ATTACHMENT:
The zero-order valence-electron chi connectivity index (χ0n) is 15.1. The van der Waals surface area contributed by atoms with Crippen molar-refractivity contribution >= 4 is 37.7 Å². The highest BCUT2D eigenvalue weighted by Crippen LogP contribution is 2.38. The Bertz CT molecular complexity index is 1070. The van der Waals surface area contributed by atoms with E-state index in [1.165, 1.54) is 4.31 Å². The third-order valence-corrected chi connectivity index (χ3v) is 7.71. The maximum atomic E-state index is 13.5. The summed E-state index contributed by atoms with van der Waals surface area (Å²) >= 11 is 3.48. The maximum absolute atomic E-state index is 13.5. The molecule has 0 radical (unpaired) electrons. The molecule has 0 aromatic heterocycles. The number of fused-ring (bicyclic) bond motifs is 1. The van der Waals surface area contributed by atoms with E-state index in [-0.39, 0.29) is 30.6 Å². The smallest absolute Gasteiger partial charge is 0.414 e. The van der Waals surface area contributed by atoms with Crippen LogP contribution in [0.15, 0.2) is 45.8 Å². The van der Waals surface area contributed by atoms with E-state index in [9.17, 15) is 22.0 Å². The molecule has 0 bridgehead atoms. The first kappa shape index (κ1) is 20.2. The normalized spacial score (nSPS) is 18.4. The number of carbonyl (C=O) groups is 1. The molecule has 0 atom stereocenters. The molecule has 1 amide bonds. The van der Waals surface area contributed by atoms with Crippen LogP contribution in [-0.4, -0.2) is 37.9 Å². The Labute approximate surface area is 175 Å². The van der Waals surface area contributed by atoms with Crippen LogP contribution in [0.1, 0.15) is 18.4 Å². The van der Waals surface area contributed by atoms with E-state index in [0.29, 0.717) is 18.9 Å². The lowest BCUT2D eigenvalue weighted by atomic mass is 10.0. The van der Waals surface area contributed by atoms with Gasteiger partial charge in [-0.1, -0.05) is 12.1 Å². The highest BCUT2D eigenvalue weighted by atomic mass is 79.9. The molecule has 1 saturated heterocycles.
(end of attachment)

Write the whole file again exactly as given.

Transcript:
The zero-order valence-electron chi connectivity index (χ0n) is 15.1. The van der Waals surface area contributed by atoms with Crippen molar-refractivity contribution >= 4 is 37.7 Å². The highest BCUT2D eigenvalue weighted by Crippen LogP contribution is 2.38. The Bertz CT molecular complexity index is 1070. The van der Waals surface area contributed by atoms with E-state index in [1.165, 1.54) is 4.31 Å². The third-order valence-corrected chi connectivity index (χ3v) is 7.71. The maximum atomic E-state index is 13.5. The summed E-state index contributed by atoms with van der Waals surface area (Å²) >= 11 is 3.48. The maximum absolute atomic E-state index is 13.5. The molecule has 0 radical (unpaired) electrons. The molecule has 0 aromatic heterocycles. The number of fused-ring (bicyclic) bond motifs is 1. The van der Waals surface area contributed by atoms with E-state index in [-0.39, 0.29) is 30.6 Å². The smallest absolute Gasteiger partial charge is 0.414 e. The van der Waals surface area contributed by atoms with Crippen LogP contribution in [0.15, 0.2) is 45.8 Å². The van der Waals surface area contributed by atoms with E-state index in [9.17, 15) is 22.0 Å². The molecule has 0 bridgehead atoms. The first kappa shape index (κ1) is 20.2. The normalized spacial score (nSPS) is 18.4. The number of carbonyl (C=O) groups is 1. The molecule has 0 atom stereocenters. The molecule has 1 amide bonds. The van der Waals surface area contributed by atoms with Crippen LogP contribution in [-0.4, -0.2) is 37.9 Å². The Labute approximate surface area is 175 Å². The van der Waals surface area contributed by atoms with Crippen LogP contribution in [0.1, 0.15) is 18.4 Å². The van der Waals surface area contributed by atoms with E-state index in [0.29, 0.717) is 18.9 Å². The lowest BCUT2D eigenvalue weighted by atomic mass is 10.0. The van der Waals surface area contributed by atoms with Gasteiger partial charge in [-0.1, -0.05) is 12.1 Å². The highest BCUT2D eigenvalue weighted by atomic mass is 79.9. The molecule has 1 saturated heterocycles.